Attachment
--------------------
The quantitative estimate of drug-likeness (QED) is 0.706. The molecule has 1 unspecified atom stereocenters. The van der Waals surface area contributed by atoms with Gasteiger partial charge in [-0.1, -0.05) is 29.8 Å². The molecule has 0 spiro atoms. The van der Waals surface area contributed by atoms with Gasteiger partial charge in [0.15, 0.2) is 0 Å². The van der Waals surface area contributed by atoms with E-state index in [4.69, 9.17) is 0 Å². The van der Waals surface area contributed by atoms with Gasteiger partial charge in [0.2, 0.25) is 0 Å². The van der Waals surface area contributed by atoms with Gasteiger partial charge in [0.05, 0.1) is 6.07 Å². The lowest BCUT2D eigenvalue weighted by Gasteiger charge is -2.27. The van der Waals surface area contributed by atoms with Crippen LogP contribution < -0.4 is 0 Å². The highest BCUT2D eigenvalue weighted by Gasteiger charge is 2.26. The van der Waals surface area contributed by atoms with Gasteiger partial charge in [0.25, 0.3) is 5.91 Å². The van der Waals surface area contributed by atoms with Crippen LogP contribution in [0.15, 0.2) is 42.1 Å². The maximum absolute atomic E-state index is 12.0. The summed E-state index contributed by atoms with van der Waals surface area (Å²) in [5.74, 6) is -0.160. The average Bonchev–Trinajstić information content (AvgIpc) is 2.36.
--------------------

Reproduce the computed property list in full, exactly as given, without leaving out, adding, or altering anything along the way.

The quantitative estimate of drug-likeness (QED) is 0.706. The molecule has 1 unspecified atom stereocenters. The van der Waals surface area contributed by atoms with Gasteiger partial charge in [-0.1, -0.05) is 29.8 Å². The molecule has 0 spiro atoms. The van der Waals surface area contributed by atoms with Gasteiger partial charge in [0.15, 0.2) is 0 Å². The van der Waals surface area contributed by atoms with E-state index in [4.69, 9.17) is 0 Å². The van der Waals surface area contributed by atoms with Gasteiger partial charge in [0.2, 0.25) is 0 Å². The van der Waals surface area contributed by atoms with Gasteiger partial charge in [0.05, 0.1) is 6.07 Å². The lowest BCUT2D eigenvalue weighted by Gasteiger charge is -2.27. The van der Waals surface area contributed by atoms with Crippen LogP contribution < -0.4 is 0 Å². The highest BCUT2D eigenvalue weighted by Gasteiger charge is 2.26. The van der Waals surface area contributed by atoms with Gasteiger partial charge in [0.25, 0.3) is 5.91 Å². The van der Waals surface area contributed by atoms with Crippen LogP contribution in [0.15, 0.2) is 42.1 Å². The maximum absolute atomic E-state index is 12.0. The summed E-state index contributed by atoms with van der Waals surface area (Å²) in [5.74, 6) is -0.160. The average Bonchev–Trinajstić information content (AvgIpc) is 2.36.